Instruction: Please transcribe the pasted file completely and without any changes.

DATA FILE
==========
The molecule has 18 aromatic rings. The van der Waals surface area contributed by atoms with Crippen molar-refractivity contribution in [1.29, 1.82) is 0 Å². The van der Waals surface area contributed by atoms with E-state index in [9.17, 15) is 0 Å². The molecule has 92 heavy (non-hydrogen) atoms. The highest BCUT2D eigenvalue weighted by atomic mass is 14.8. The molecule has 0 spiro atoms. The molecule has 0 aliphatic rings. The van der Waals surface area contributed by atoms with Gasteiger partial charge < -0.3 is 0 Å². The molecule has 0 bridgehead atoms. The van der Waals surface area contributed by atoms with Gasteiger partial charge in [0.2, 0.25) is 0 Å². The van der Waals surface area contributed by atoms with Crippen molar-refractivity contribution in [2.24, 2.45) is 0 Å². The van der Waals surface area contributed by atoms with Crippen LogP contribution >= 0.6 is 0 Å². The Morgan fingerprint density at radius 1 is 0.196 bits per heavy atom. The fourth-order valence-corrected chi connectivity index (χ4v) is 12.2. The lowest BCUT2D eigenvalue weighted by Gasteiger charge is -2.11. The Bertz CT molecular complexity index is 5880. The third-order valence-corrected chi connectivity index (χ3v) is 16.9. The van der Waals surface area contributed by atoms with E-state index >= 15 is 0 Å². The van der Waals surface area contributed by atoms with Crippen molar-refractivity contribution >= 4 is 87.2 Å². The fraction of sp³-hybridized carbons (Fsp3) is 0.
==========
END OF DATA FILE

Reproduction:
The molecule has 18 aromatic rings. The van der Waals surface area contributed by atoms with Crippen molar-refractivity contribution in [1.29, 1.82) is 0 Å². The van der Waals surface area contributed by atoms with E-state index in [9.17, 15) is 0 Å². The molecule has 92 heavy (non-hydrogen) atoms. The highest BCUT2D eigenvalue weighted by atomic mass is 14.8. The molecule has 0 spiro atoms. The molecule has 0 aliphatic rings. The van der Waals surface area contributed by atoms with Gasteiger partial charge < -0.3 is 0 Å². The molecule has 0 bridgehead atoms. The van der Waals surface area contributed by atoms with Gasteiger partial charge in [0.2, 0.25) is 0 Å². The van der Waals surface area contributed by atoms with Crippen molar-refractivity contribution in [2.24, 2.45) is 0 Å². The van der Waals surface area contributed by atoms with Crippen LogP contribution >= 0.6 is 0 Å². The Morgan fingerprint density at radius 1 is 0.196 bits per heavy atom. The fourth-order valence-corrected chi connectivity index (χ4v) is 12.2. The lowest BCUT2D eigenvalue weighted by Gasteiger charge is -2.11. The Bertz CT molecular complexity index is 5880. The third-order valence-corrected chi connectivity index (χ3v) is 16.9. The van der Waals surface area contributed by atoms with E-state index >= 15 is 0 Å². The van der Waals surface area contributed by atoms with Crippen molar-refractivity contribution >= 4 is 87.2 Å². The fraction of sp³-hybridized carbons (Fsp3) is 0.